۱۳۹۲ مهر ۱۲, جمعه

======= About American Foreign Policy =======

The Question of American Foreign Policy (AFP): AFP broadly defined, is the course set at given times determining the relationships, policies, and actions of the United States with or toward other states and international entities. The legitimacy of AFP derives ultimately from popular will, but formally and immediately from the Constitution, which divides authority among the executive, legislative, and judicial branches of government. In practice it is mostly formulated in the White House and the Departments of State and Defense and executed by diverse diplomatic, economic, and military agencies. The guiding principle of foreign policy is always stated to be the national interest, but interpretations of this are often controversial. Religious and ethnic groups, corporations, and the media are influential, and expressions of public opinion, variously mediated, are often politically decisive in what is, overall, a remarkably effusive, democratic culture.
The American Foreign Policy Council (AFPC} is a conservative, non-profit US foreign policy think-tank operating in Washington DC since 1982. The foreign policy specialists of AFPC provide information to members of US Congress, the Executive Branch, and the US policymaking community, as well as world leaders outside the US (particularly in the former Soviet Union). In addition, AFPC publishes strategic reports and other reports monitoring the policy progress of other countries from a conservative standpoint (particularly Russia, China, India, Iran, and some other countries in the Middle East and in Asia). Common topics include security (missile defense, arms control, energy security, espionage) as well as the ongoing status of democracy and market economies in countries of interest: (Author: M. Saadat Noury)
 US Foreign Policy, 1901-1941: United States foreign policy between 1901 and 1941 can be characterized as generally confident, sometimes aggressive and, occasionally, even cautious.  The first twenty years of the century saw the U.S. leadership pursue confidently interventionist strategies in dealing with other countries.  The next decade-a-half witnessed a clear modification toward cautious non-entanglement if not outright isolationism.   With the election of Franklin Roosevelt to the White House a gap grew between the isolationist American public and an increasingly internationalist policy.  This gap temporarily disappeared with Japan’s attack on Pearl Harbor and America’s entry into World War II: (Author: Kyle Wilkison)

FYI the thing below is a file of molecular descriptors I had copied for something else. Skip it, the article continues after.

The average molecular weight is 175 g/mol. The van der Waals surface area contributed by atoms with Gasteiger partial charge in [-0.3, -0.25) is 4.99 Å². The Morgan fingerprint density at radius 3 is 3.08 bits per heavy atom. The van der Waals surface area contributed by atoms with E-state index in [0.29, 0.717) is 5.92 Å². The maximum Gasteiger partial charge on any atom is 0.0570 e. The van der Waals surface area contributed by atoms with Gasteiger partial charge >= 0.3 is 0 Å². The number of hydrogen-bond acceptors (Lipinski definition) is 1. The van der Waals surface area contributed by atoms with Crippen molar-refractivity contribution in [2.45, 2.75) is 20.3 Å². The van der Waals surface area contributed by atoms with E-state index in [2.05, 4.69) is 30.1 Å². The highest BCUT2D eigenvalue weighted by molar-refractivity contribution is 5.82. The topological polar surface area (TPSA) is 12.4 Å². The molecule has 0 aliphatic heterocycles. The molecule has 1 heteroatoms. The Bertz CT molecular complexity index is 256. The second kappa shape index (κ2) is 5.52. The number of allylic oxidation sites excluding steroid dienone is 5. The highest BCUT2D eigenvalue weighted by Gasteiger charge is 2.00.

US Foreign Policy, 1941- 2001: From around 1947 until 1991, US foreign policy was characterized by the Cold War, and by its huge international military involvement. Seeking an alternative to its isolationist policies after WWI, the United States defined itself against the spread of Soviet communism in a policy called Containment. The American diplomat and historian, George F. Kennan (1904-2005) was the architect of the Containment Policy. The Cold War was characterized by a lack of global wars but a persistence of regional wars, often fought between client states and proxies of the United States and Soviet Union. During the Cold War, US foreign policy objectives seeking to limit Soviet influence involved the United States and its allies in the Korean War, the Vietnam War, and diplomatic actions like the opening of China and establishment of the North Atlantic Treaty Organization (NATO). It also sought to fill the vacuum left by the decline of Britain as a global power, leading international economic organizations such as the General Agreement on Tariffs and Trade (GATT). By the time of the collapse of the Soviet Union in 1991, the US had military and economic interests in every region of the globe. Despite claims by George F. Kennan that his idea of Containment had been misused by hawkish policymakers to justify non-peaceful objectives, Containment provided stability for US-international commerce, fostered national security and pushed the United States toward an internationalist policy despite the political popularity of isolationism.